We think Brandon can do even better than an existing sport oriented hydration pack. They look too sporty, having too many bits hanging off them, and are not really optimised for daily life. You don’t want dangling straps and bits to get in your lunch, and a clean and discreet silhouette sounds good.
- The biggest fluids bag it needs to carry is 3 litres.
- The IV tube is usually hooked up to the wearer’s chest (these last longer than arm attachments), so the IV cords either enter their shirt at the neck opening, or plug to a port coming out the bottom of their shirt.
- When not in use, the IV cords should attach easily to the strap, or tuck into the bag for storage.
- It would be great if it was slim line enough that you could throw a jacket over it without removing it for short winter journeys.
- Some double bonuses would include: thin insulation on the fluids section, no air-mesh (because it scratches bare skin), lightweight, and easy to hook on a pole when you get home.
- And of course, black is probably best.
So any thoughts dear community?
We bounced it around some of our crew, and the best existing packs we could find (perhaps to serve as starting points) were:
Squarer and better for the office
Or perhaps a laptop section could be adapted with the tubes just coming out through the zipper. Something pretty conservative like The North Face Ridge Backpack.
Sporty but still clean enough is The North Face Hammerhead (just remove the bungy and color in the logos).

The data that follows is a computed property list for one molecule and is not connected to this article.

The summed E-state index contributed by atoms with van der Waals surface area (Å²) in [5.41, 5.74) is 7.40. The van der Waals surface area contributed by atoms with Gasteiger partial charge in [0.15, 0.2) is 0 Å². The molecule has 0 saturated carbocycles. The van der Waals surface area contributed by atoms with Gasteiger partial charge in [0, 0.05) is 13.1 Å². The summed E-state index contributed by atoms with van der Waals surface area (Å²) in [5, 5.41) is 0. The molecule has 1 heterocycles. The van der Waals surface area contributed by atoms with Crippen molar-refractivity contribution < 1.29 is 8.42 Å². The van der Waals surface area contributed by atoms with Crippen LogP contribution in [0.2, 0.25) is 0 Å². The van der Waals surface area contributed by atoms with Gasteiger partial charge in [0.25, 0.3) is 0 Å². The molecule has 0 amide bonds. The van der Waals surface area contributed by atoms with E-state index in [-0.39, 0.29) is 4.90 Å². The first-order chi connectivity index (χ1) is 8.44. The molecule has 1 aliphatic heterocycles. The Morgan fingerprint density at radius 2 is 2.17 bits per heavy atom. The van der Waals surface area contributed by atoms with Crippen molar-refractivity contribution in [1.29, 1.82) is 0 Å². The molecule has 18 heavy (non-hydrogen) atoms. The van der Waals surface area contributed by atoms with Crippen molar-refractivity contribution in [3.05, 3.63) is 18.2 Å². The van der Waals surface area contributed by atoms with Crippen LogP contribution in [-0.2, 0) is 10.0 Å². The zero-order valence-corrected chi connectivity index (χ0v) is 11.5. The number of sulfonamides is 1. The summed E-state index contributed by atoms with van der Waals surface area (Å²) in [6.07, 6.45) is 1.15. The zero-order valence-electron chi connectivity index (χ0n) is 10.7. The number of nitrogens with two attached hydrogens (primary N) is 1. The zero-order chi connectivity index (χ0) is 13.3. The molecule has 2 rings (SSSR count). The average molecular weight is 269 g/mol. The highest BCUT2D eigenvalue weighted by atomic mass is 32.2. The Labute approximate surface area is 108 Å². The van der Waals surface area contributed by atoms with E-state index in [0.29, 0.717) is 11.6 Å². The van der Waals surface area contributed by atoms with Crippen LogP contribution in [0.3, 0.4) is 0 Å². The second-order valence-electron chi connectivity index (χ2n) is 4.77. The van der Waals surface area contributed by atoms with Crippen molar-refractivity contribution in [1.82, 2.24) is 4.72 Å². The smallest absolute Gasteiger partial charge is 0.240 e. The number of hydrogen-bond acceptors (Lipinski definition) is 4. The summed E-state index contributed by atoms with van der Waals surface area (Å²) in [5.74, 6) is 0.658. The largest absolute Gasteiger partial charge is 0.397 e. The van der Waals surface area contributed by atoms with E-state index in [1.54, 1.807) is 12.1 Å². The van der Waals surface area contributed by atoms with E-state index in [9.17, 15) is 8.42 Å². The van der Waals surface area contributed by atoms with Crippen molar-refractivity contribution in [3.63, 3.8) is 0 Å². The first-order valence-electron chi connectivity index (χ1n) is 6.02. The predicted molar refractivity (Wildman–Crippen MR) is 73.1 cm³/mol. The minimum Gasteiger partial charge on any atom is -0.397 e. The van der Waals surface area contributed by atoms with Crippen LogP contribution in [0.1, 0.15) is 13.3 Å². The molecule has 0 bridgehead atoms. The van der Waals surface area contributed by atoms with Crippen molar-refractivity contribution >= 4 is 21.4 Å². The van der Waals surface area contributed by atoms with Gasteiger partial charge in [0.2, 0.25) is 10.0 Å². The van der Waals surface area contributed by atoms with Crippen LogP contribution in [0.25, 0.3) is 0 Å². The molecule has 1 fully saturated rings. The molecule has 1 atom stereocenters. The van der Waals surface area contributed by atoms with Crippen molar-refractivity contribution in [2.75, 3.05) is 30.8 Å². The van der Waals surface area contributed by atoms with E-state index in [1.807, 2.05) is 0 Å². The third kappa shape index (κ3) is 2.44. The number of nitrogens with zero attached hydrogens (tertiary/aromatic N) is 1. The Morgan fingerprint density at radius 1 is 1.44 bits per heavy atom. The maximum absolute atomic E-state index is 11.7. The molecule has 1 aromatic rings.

Thin and just a little action Burton Oasis H02 Pack 12L.
And if you want to look a little tech the Dakine Heli Pro is a great looking pack.
If you want to try and wear it beneath a jacket the Built Laptop Backpack might work? It would limit your fluid bag sizes, but might be interesting to explore…
So what next?
If you have other backpacks to suggest, please post in the comments.
If you’re keen to explore this as a proper project, email us at email@example.com and we can hook you up with Brandon.
Thanks for making it this far!
Update 14th April 2011
We’ve had an absolutely amazing response so far. You guys rock!
- Lisa from The Oley Foundation has got in touch to say how interested they are in seeing our community’s ideas. The Oley Foundation is one of the major groups for crew with similar conditions to Brandon (PTN), and has over 11,000 members.
- John is a contract sewer from Seattle who is keen to help either modify or stitch from scratch a suitable pack.
- Ryan, a product designer from a major US insulated bag company is keen to work on some ideas.
- Randall has some really different ideas about carrying gear, and has started to brainstorm.
- And our very own contributor Taylor is keen to pitch in a few ideas.
On top of all these emails, the comments below are starting to suggest some other neat ideas about hacking existing solutions to the challenge.
Please keep these comments and emails coming. We think there will be a few different solutions that could make a huge difference to the comfort and ease of life for these guys.